Auditor says Sh800m spent on Kiambu's stalled hospital projects

Lari Level Four Hospital in Rukuma is one of the projects that Governor Kimani Wamatangi has revived. [George Njunge,Standard]

The latest report by the Auditor General has exposed how public hospital projects in Kiambu have stalled for years despite gobbling over Sh800 million.

In an indictment of former Kiambu Governor James Nyoro and his predecessor Ferdinand Waititu, Auditor General Nancy Gathungu  raised concerns about the status of Bibirioni Level 4 hospital, Tigoni hospital, Lari Level 4 hospital, and the Ruiru Level 4 hospital, Central Commodity Stores, some of which were initiated by first
Governor William Kabogo in 2015.

These projects, which had stagnated despite absorbing Sh858,831,411, have now been revived by Governor Kimani Wamatangi and are nearing completion after he paid pending bills and renegotiated the contracts.

The Nyoro regime, the report shows, failed to complete the hospital projects within their timelines despite receiving hundreds of millions of shillings for their completion.

In the 2022/2023 audit report tabled before the Senate, Gathungu points out that Nyoro was unable to complete the projects he initiated, as well as those started by Waititu.

Regarding the 200-bed Bibirioni Level 4 Hospital in Limuru, whose construction was commissioned by former First Lady Margarete Kenytatta in 2028, the audit notes that the Sh285 million contract was awarded on April 9, 2018, with an expected completion date of 2020.

“Review of the contract revealed that the project was to be completed within 104 weeks. However, at the time of the audit, the project was only 70 per cent complete, having taken 261 weeks, an extension period of 157 days without approval by the Tender Evaluation Committee,” the auditor notes. The hospital had already consumed Sh126,257,472 by the time of the audit.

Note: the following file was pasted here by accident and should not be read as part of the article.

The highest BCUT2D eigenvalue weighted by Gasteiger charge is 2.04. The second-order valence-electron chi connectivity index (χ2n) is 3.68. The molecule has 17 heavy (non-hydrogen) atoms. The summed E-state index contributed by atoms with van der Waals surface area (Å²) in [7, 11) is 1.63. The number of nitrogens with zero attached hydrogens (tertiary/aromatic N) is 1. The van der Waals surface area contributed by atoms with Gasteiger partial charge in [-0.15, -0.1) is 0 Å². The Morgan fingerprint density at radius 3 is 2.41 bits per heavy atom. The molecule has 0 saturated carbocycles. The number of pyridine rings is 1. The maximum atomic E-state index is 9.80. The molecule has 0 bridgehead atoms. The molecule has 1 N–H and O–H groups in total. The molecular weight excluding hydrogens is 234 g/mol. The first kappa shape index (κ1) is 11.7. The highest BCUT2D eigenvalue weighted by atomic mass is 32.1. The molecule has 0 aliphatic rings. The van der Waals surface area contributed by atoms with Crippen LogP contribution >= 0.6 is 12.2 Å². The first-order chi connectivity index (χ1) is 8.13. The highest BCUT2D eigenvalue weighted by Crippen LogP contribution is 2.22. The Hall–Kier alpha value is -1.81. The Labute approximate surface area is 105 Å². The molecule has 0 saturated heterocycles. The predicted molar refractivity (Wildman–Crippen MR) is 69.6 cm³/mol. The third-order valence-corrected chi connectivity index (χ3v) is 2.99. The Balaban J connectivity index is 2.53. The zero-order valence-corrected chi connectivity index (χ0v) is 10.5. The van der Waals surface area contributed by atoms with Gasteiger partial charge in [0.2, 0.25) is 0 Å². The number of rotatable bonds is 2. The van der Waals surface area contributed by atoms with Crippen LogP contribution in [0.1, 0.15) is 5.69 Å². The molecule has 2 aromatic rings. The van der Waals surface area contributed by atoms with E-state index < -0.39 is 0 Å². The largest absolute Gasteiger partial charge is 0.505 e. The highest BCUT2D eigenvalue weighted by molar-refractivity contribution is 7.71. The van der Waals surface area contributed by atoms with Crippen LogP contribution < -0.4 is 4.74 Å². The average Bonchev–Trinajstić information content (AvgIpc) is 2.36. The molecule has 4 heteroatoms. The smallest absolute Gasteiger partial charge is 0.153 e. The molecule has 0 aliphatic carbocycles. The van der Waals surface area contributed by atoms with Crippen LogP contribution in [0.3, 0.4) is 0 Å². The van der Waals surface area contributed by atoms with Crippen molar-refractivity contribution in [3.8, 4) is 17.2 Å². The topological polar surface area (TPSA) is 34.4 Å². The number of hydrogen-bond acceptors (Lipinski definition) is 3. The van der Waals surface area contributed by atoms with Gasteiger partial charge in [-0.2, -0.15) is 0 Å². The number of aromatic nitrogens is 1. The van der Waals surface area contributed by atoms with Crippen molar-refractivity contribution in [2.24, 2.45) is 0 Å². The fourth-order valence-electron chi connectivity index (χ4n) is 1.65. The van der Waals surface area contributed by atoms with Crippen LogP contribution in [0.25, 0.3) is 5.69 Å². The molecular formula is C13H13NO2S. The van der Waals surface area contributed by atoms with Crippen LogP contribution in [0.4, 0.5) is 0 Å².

The report has also returned an adverse opinion on the construction of Tigoni hospital, whose construction started in 2015 by Kabogo.

“A contract for the construction of a three-storeyed medical ward block at Tigoni sub hospital was awarded a price of Sh160,740,400 to be completed by 2017. But at the time of the audit, the project was behind schedule without approval of the extension of the contract,” the auditor observed.

The auditor at the same time raised a red flag over the quality of the work done at the facility, exposing the shoddy construction that has left the hospital needing to consume more

“Audit inspection carried out revealed leakages on the walls of the building and the theatre halls, faulty sinks, and poor drainages in the first and second floors of the building, there was also wall washing from the gutters by rain waters, and there were cracks on the walls and along the columns in all the floors of the building,” the Gathungu report reveals.

In what points to a design flaw, the report further shows that four theatre rooms could not be used since the height of the room could not allow installation of the theatre machines to the height of the patients.

“There was also poor workmanship of electrical works, plumbing works and door fixing in the whole building. In addition, the lift had not been installed and the solar system provided in the Bill of Quantities of Sh5,700,000 had also not been installed at the time of project inspection,” she notes.

The auditor has also flagged the construction of Lari Level 4 hospital, saying out of the Sh191,807,805 contract sum, a total of Sh151,370,753 comprising 79 per cent had been paid against 56 per cent of work done.

Gathungu says an audit revealed poor workmanship as evidenced by cracks along the walls and pillars.

“The pillars joined on the second floor to the fourth storey were bending and clearly showed separation from the second floor hence the pillars were not properly aligned. Further, the concrete troughs and gutters were poorly done,” the auditor avers.

Construction of the facility resumed last year after Wamatangi cleared the pending pills owed to the contractor. The auditor has also raised a red flag over the delay in the completion of Wangige Hospital as well as the quality of the work.

“The project was incomplete and approximately 85 per cent done as per the project supervisor. The building was incomplete and was not commissioned, however it was put in use,” the report notes.